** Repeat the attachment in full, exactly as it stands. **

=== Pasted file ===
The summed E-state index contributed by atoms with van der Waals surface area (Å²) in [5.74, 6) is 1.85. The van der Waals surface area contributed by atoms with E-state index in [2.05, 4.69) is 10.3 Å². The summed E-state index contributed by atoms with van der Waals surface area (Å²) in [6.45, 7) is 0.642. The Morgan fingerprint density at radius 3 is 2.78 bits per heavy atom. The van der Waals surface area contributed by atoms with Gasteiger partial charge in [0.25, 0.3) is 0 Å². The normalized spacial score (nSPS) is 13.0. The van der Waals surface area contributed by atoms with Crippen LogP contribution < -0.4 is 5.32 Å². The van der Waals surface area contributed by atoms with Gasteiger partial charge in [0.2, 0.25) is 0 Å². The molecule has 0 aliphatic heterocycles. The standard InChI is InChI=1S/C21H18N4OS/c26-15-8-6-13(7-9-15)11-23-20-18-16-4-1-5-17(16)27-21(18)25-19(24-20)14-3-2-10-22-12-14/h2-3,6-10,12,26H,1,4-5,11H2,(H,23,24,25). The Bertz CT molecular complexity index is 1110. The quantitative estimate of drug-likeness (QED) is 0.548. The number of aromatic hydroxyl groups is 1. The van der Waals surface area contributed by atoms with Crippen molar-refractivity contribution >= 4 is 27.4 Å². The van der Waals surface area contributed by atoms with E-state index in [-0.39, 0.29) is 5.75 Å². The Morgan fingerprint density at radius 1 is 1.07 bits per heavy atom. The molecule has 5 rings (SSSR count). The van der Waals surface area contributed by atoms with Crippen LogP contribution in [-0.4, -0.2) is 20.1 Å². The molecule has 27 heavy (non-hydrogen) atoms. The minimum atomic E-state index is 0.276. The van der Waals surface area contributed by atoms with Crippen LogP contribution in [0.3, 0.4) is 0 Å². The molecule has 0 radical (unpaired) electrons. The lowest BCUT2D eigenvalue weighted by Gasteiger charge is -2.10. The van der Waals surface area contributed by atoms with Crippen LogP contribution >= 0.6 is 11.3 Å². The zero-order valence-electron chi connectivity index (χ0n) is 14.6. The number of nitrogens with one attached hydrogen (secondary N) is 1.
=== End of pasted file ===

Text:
The summed E-state index contributed by atoms with van der Waals surface area (Å²) in [5.74, 6) is 1.85. The van der Waals surface area contributed by atoms with E-state index in [2.05, 4.69) is 10.3 Å². The summed E-state index contributed by atoms with van der Waals surface area (Å²) in [6.45, 7) is 0.642. The Morgan fingerprint density at radius 3 is 2.78 bits per heavy atom. The van der Waals surface area contributed by atoms with Gasteiger partial charge in [0.25, 0.3) is 0 Å². The normalized spacial score (nSPS) is 13.0. The van der Waals surface area contributed by atoms with Crippen LogP contribution < -0.4 is 5.32 Å². The van der Waals surface area contributed by atoms with Gasteiger partial charge in [0.2, 0.25) is 0 Å². The molecule has 0 aliphatic heterocycles. The standard InChI is InChI=1S/C21H18N4OS/c26-15-8-6-13(7-9-15)11-23-20-18-16-4-1-5-17(16)27-21(18)25-19(24-20)14-3-2-10-22-12-14/h2-3,6-10,12,26H,1,4-5,11H2,(H,23,24,25). The Bertz CT molecular complexity index is 1110. The quantitative estimate of drug-likeness (QED) is 0.548. The number of aromatic hydroxyl groups is 1. The van der Waals surface area contributed by atoms with Crippen molar-refractivity contribution >= 4 is 27.4 Å². The van der Waals surface area contributed by atoms with E-state index in [-0.39, 0.29) is 5.75 Å². The Morgan fingerprint density at radius 1 is 1.07 bits per heavy atom. The molecule has 5 rings (SSSR count). The van der Waals surface area contributed by atoms with Crippen LogP contribution in [-0.4, -0.2) is 20.1 Å². The molecule has 27 heavy (non-hydrogen) atoms. The minimum atomic E-state index is 0.276. The van der Waals surface area contributed by atoms with Crippen LogP contribution in [0.3, 0.4) is 0 Å². The molecule has 0 radical (unpaired) electrons. The lowest BCUT2D eigenvalue weighted by Gasteiger charge is -2.10. The van der Waals surface area contributed by atoms with Crippen LogP contribution >= 0.6 is 11.3 Å². The zero-order valence-electron chi connectivity index (χ0n) is 14.6. The number of nitrogens with one attached hydrogen (secondary N) is 1.